When anthem rock trio Triumph decided to reunite for a show at the Sweden Rock festival in 2008 it marked the first time in 20 years that Rik Emmett, Gil Moore and Mike Levine played together.
Literal decades of feuding and acrimony between the three was about to get wiped away in one glorious return to the stage. But it almost didn’t happen because of a headache.
A very bad headache.
The whole story starts innocently enough with a question to bassist Mike Levine about the golf shirt guitarist/vocalist Emmett wore during the band’s reunion set. Triumph were an act known for leading edge lighting and staging in the ’70s and ’80s, as well as “of the time” spandex rocker outfits, so Emmett looking like a soccer dad for the band’s big comeback seemed like a peculiar oversight.
As it turns out, what shirt he was wearing was the least of the band’s concerns.
“We ended up laughing about it,” Levine said, recalling the show, which was recently released as a DVD/CD combo Live at Sweden Rock Festival, “but we couldn’t put too much pressure on him because he was so sick before we played.”
Levine then dives in to explaining how the band almost had to pull out of their reunion show.
“He [Emmett] gets serious migraines where he’s flat out,” said Levine of his bandmate. “He pukes, gets blind spots, we used to have to cancel shows midway through the show if he got sick and he’d be violently ill for 24 hours.
“So day of show, and I’m getting ready doing whatever I’m doing and Rik’s in the next room and I hear him puking through the wall. And I say, ‘Oh my god, I hope he’s alright.’ And this was 11 o’clock in the morning and we’re supposed to go to the site at 2:30 or 3 p.m. So I go pound on the door and he comes crawling to the door going, ‘Mikey, I’m really sick. I got the migraine.’ I’m thinking, ‘Oh my God, we’ve gone through all this, we’re over here… and we’re not going to play.'”
With the clock ticking for Triumph’s early evening set, Levine put in a panicked phone call to the band’s agent, who was already at the venue an hour’s drive away.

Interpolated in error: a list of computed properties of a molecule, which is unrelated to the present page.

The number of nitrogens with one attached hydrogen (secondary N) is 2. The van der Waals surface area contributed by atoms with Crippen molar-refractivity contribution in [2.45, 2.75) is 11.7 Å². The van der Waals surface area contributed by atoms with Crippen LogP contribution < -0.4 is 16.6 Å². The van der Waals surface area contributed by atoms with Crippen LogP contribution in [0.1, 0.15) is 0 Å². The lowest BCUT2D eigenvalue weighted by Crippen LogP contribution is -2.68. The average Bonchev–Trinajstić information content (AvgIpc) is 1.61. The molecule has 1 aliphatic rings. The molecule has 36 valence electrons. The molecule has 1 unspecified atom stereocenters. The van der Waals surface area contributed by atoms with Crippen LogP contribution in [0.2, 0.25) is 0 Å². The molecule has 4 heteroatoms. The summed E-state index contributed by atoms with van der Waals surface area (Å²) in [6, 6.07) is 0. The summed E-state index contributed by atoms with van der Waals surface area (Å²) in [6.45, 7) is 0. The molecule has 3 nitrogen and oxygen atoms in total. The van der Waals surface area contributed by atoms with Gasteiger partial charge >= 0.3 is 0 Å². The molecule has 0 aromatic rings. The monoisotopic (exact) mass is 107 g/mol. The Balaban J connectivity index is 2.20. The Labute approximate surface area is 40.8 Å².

“I called him up and said, ‘We got a big problem. Rik’s really sick. He’s got a migraine. We need a doctor in a hurry.’ So he goes to the promoter and it turns out the onsite doctor was a foremost specialist in Sweden for migraines.
“So they helicoptered him over or something. It was incredible. I don’t know how they got there so quick, he’s hammering on my door and he says, ‘OK what’s going on?’ and I go next door we have a big problem. I told him, ‘He has to play today.’ It was kind of like a football player when they tend to them on the sidelines. It was like, ‘Just get him on the field.'”
“So he whacked him up with I-don’t-know-what and basically put him to sleep, but we didn’t know what the result would be.”
From there Levine, in a sharp Swedish national team hockey jersey, and Moore, in never-goes-wrong black tee and pand pants combo, headed to the venue still having no idea whether or not they’d even get the chance to perform. Behind the scenes the former arena-headlining band and authors of such albums as Allied Forces and Never Surrender unsuccessfully jockeyed with Poison to switch their set times in order to get Emmett a better chance of making the show.
“We were trying to get the promoter to move us further into the show,” says Levine. Switch us with Poison or whoever’s after us, and he’s thinking that we’re bullshitting.
“And we’re like, no, we need as much time as we can otherwise we may not play.”
“So we’re there and the promoter’s there in our trailer and we’re just twiddling our thumbs, waiting for the call from Alex, our tour manager and it was 3 o’clock, 3:30, 4 o’clock, 5 o’clock… and we’re on at 7 or 7:30.
“Finally he called and said ‘We’re on our way.'”
Emmett made it just in time to hit the stage and power through Triumph anthems like “Lay It On The Line,” “Magic Power” and “Fight The Good Fight.”
It turns out, when your first gig in 20 years almost doesn’t happen, what you’re wearing isn’t a big deal.
“We didn’t want to hassle him about anything,” says Levine. “He performed admirably. He was pretty weak. I was amazed how well he played and how well he sung under those conditions.
“So to me the shirt was secondary.”
This story originally appeared on Noisecreep on Sept. 24, 2012.